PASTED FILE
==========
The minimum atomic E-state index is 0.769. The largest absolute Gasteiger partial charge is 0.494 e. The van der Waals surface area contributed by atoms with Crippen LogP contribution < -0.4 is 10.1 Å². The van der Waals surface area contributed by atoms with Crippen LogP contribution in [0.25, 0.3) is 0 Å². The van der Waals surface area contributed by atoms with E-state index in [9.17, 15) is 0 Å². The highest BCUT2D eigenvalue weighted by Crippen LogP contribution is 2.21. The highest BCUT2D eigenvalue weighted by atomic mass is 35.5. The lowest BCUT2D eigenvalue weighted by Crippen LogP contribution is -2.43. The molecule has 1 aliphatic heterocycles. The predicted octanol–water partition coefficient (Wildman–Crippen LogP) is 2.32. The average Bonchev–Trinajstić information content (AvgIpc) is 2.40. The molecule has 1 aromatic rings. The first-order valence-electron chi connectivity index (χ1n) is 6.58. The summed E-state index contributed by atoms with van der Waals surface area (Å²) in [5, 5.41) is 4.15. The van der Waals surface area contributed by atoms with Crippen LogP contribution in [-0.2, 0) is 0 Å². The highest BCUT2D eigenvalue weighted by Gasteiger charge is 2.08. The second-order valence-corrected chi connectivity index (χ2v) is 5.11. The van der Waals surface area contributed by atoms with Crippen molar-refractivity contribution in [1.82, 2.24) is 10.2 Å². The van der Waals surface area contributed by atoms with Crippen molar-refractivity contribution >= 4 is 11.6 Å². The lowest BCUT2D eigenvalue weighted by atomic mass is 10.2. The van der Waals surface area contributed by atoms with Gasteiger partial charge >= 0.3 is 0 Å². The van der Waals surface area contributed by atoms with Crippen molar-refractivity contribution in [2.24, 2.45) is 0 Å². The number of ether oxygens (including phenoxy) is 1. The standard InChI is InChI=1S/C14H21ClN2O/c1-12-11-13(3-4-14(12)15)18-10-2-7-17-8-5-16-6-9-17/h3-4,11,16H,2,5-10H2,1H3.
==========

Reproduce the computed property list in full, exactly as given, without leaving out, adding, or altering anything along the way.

The minimum atomic E-state index is 0.769. The largest absolute Gasteiger partial charge is 0.494 e. The van der Waals surface area contributed by atoms with Crippen LogP contribution < -0.4 is 10.1 Å². The van der Waals surface area contributed by atoms with Crippen LogP contribution in [0.25, 0.3) is 0 Å². The van der Waals surface area contributed by atoms with E-state index in [9.17, 15) is 0 Å². The highest BCUT2D eigenvalue weighted by Crippen LogP contribution is 2.21. The highest BCUT2D eigenvalue weighted by atomic mass is 35.5. The lowest BCUT2D eigenvalue weighted by Crippen LogP contribution is -2.43. The molecule has 1 aliphatic heterocycles. The predicted octanol–water partition coefficient (Wildman–Crippen LogP) is 2.32. The average Bonchev–Trinajstić information content (AvgIpc) is 2.40. The molecule has 1 aromatic rings. The first-order valence-electron chi connectivity index (χ1n) is 6.58. The summed E-state index contributed by atoms with van der Waals surface area (Å²) in [5, 5.41) is 4.15. The van der Waals surface area contributed by atoms with Crippen LogP contribution in [-0.2, 0) is 0 Å². The highest BCUT2D eigenvalue weighted by Gasteiger charge is 2.08. The second-order valence-corrected chi connectivity index (χ2v) is 5.11. The van der Waals surface area contributed by atoms with Crippen molar-refractivity contribution in [1.82, 2.24) is 10.2 Å². The van der Waals surface area contributed by atoms with Crippen molar-refractivity contribution >= 4 is 11.6 Å². The lowest BCUT2D eigenvalue weighted by atomic mass is 10.2. The van der Waals surface area contributed by atoms with Gasteiger partial charge >= 0.3 is 0 Å². The van der Waals surface area contributed by atoms with Crippen molar-refractivity contribution in [2.24, 2.45) is 0 Å². The number of ether oxygens (including phenoxy) is 1. The standard InChI is InChI=1S/C14H21ClN2O/c1-12-11-13(3-4-14(12)15)18-10-2-7-17-8-5-16-6-9-17/h3-4,11,16H,2,5-10H2,1H3.